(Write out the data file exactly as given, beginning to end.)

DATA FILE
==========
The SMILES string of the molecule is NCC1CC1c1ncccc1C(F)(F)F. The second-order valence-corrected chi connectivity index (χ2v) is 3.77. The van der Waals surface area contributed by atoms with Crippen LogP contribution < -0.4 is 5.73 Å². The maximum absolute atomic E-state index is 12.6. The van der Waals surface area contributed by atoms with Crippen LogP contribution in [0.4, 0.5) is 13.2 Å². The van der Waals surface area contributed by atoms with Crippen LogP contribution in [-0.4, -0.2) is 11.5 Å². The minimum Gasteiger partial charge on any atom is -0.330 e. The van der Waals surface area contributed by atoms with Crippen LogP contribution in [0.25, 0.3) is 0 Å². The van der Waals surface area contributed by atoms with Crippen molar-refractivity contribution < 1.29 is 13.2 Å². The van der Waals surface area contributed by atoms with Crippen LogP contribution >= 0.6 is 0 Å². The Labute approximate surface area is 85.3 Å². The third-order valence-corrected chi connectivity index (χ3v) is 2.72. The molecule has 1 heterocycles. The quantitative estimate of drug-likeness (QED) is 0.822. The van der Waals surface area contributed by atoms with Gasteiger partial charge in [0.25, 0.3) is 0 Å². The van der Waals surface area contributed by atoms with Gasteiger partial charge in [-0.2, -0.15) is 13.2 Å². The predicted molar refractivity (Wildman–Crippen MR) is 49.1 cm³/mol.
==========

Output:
The SMILES string of the molecule is NCC1CC1c1ncccc1C(F)(F)F. The second-order valence-corrected chi connectivity index (χ2v) is 3.77. The van der Waals surface area contributed by atoms with Crippen LogP contribution < -0.4 is 5.73 Å². The maximum absolute atomic E-state index is 12.6. The van der Waals surface area contributed by atoms with Crippen LogP contribution in [0.4, 0.5) is 13.2 Å². The van der Waals surface area contributed by atoms with Crippen LogP contribution in [-0.4, -0.2) is 11.5 Å². The minimum Gasteiger partial charge on any atom is -0.330 e. The van der Waals surface area contributed by atoms with Crippen LogP contribution in [0.25, 0.3) is 0 Å². The van der Waals surface area contributed by atoms with Crippen molar-refractivity contribution < 1.29 is 13.2 Å². The van der Waals surface area contributed by atoms with Crippen LogP contribution >= 0.6 is 0 Å². The Labute approximate surface area is 85.3 Å². The third-order valence-corrected chi connectivity index (χ3v) is 2.72. The molecule has 1 heterocycles. The quantitative estimate of drug-likeness (QED) is 0.822. The van der Waals surface area contributed by atoms with Gasteiger partial charge in [0.25, 0.3) is 0 Å². The van der Waals surface area contributed by atoms with Gasteiger partial charge in [-0.2, -0.15) is 13.2 Å². The predicted molar refractivity (Wildman–Crippen MR) is 49.1 cm³/mol.